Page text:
There’s no one-size-fits-all advice for workers on post-retirement spending, a new study by the Employee Benefit Research Institute indicates.
While 54.1 percent of retirees spent less or the same in the first two years after work, 45.9 percent spent more.
And of those spending more, 28 percent upped their outlays by 20 percent or more annually.
It might be tempting to think the splurges are limited to the wealthy who can afford to travel to exotic locales, but the researchers found the spending increases occur across all income levels.
The number of Americans spending more than they did while they were working declines by about a quarter by the sixth year of retirement.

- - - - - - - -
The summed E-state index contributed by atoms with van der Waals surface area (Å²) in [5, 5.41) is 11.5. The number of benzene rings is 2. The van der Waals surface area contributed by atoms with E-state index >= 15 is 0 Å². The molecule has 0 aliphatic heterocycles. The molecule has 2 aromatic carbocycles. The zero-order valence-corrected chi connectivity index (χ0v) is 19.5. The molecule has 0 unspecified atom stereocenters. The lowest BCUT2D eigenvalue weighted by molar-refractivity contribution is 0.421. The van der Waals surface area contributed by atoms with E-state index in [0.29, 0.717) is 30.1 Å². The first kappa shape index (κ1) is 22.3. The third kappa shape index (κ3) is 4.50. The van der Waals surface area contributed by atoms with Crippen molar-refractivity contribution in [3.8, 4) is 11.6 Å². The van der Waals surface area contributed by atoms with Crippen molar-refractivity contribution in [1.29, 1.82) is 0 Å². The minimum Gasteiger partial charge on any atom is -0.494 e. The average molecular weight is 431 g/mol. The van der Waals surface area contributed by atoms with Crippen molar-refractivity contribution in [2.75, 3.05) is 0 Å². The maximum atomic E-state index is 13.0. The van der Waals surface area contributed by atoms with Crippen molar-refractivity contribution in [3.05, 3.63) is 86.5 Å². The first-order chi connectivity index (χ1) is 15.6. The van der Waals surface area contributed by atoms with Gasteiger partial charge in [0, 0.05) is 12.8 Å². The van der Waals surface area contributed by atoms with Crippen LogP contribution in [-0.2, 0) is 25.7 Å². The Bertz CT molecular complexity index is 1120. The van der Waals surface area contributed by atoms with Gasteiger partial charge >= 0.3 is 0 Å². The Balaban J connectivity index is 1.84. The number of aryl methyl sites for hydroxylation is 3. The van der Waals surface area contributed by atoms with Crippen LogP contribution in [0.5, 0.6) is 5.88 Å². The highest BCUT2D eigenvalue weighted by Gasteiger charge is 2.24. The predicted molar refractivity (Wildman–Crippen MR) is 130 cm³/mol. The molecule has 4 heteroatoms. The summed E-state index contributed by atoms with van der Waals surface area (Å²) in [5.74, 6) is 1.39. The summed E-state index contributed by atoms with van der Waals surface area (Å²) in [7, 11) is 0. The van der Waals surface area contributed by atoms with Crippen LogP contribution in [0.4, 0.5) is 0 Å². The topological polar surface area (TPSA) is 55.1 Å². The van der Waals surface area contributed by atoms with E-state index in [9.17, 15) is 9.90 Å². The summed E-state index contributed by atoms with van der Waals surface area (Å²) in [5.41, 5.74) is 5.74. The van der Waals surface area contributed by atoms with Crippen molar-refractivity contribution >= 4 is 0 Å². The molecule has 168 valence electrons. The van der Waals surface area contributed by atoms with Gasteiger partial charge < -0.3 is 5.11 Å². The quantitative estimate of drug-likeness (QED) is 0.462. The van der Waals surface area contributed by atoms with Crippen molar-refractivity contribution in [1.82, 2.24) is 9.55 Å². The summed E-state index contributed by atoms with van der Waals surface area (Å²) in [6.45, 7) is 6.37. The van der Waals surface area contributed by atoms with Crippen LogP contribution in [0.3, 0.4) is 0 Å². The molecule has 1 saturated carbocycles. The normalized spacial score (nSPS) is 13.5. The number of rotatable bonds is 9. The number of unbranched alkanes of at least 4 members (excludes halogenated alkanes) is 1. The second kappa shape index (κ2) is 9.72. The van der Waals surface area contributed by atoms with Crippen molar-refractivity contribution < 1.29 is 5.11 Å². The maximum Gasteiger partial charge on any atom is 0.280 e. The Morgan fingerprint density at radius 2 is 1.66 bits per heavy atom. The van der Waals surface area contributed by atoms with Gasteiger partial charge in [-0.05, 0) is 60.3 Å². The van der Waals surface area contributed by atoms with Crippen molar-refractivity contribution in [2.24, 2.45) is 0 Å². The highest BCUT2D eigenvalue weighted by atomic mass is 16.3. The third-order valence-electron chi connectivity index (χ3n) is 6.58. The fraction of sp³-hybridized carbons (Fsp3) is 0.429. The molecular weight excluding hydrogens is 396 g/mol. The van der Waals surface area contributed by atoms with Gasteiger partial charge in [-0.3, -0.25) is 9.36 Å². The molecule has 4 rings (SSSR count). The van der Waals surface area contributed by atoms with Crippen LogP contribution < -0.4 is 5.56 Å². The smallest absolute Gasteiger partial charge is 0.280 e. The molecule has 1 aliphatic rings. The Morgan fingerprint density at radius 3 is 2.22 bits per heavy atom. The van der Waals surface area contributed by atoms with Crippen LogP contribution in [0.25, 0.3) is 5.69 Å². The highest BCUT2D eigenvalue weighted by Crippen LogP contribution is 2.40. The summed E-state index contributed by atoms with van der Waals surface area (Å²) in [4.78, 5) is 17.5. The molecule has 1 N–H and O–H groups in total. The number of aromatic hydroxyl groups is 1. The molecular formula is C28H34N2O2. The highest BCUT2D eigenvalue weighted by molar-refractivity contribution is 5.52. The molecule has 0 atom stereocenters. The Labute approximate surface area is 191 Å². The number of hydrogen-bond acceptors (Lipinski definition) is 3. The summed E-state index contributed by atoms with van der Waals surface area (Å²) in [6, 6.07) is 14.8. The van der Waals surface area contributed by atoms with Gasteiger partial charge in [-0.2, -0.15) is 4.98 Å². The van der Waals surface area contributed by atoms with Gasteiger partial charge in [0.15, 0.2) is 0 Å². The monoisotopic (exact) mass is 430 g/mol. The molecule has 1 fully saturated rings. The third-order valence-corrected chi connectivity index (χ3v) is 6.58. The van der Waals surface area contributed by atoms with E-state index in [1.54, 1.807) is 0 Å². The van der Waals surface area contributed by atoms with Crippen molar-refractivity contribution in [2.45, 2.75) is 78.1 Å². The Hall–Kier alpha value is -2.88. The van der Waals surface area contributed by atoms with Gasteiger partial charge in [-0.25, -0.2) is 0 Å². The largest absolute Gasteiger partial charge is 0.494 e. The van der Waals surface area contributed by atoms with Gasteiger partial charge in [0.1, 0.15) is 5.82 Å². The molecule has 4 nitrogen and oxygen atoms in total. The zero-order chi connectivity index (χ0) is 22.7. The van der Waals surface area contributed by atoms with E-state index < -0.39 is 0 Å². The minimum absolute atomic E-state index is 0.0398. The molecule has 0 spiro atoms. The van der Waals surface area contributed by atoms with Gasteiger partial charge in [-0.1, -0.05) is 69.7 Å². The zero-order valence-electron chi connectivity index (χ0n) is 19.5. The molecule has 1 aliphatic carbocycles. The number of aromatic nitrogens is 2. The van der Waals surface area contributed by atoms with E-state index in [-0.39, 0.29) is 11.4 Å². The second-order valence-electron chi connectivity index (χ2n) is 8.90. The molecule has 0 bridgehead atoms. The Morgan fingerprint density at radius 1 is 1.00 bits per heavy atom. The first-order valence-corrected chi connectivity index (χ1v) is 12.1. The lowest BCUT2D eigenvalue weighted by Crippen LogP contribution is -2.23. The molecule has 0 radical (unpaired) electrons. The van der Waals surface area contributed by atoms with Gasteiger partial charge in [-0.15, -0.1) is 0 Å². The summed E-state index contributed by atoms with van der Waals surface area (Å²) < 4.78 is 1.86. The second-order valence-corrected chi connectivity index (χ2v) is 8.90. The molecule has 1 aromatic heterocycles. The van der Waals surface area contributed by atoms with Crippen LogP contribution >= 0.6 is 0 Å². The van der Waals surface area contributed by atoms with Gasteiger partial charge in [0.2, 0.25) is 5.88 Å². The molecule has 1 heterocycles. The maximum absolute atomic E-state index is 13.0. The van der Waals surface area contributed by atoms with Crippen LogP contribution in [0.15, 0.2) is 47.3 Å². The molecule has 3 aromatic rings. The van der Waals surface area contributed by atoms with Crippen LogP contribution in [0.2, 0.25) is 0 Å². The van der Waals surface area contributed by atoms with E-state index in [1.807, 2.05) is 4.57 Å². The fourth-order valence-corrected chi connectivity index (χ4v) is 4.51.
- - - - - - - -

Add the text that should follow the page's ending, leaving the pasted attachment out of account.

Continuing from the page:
On average, Americans spend 94.5 percent of pre-retirement levels in their first two years of retirement. The number drops to 87.5 percent by the fourth year.
There is no mention in the report of significant increases in health-care spending outlays in the first few years after people leave the workforce.
Not surprisingly, since work commutes are gone, the biggest percentage decrease in post-retirement spending is in transportation.
However, the study did not look at the increasing number of Americans who are working from home.